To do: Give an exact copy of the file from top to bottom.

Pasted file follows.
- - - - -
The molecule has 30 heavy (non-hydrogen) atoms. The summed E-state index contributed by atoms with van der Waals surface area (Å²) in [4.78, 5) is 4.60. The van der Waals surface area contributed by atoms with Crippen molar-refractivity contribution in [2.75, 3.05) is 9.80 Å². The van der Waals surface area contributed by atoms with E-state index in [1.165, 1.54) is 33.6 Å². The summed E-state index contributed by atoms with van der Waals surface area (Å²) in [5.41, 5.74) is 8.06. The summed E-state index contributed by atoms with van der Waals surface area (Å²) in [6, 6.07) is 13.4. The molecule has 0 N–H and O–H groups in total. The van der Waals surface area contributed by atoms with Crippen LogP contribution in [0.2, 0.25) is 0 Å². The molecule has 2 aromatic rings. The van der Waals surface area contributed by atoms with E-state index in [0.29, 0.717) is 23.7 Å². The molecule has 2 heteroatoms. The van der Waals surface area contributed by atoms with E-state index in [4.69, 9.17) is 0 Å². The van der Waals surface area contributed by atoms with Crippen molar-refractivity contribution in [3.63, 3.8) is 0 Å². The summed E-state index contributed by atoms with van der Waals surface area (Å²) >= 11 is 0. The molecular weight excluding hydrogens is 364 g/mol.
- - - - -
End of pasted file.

The molecule has 30 heavy (non-hydrogen) atoms. The summed E-state index contributed by atoms with van der Waals surface area (Å²) in [4.78, 5) is 4.60. The van der Waals surface area contributed by atoms with Crippen molar-refractivity contribution in [2.75, 3.05) is 9.80 Å². The van der Waals surface area contributed by atoms with E-state index in [1.165, 1.54) is 33.6 Å². The summed E-state index contributed by atoms with van der Waals surface area (Å²) in [5.41, 5.74) is 8.06. The summed E-state index contributed by atoms with van der Waals surface area (Å²) in [6, 6.07) is 13.4. The molecule has 0 N–H and O–H groups in total. The van der Waals surface area contributed by atoms with Crippen LogP contribution in [0.2, 0.25) is 0 Å². The molecule has 2 aromatic rings. The van der Waals surface area contributed by atoms with E-state index in [0.29, 0.717) is 23.7 Å². The molecule has 2 heteroatoms. The van der Waals surface area contributed by atoms with E-state index in [4.69, 9.17) is 0 Å². The van der Waals surface area contributed by atoms with Crippen molar-refractivity contribution in [3.63, 3.8) is 0 Å². The summed E-state index contributed by atoms with van der Waals surface area (Å²) >= 11 is 0. The molecular weight excluding hydrogens is 364 g/mol.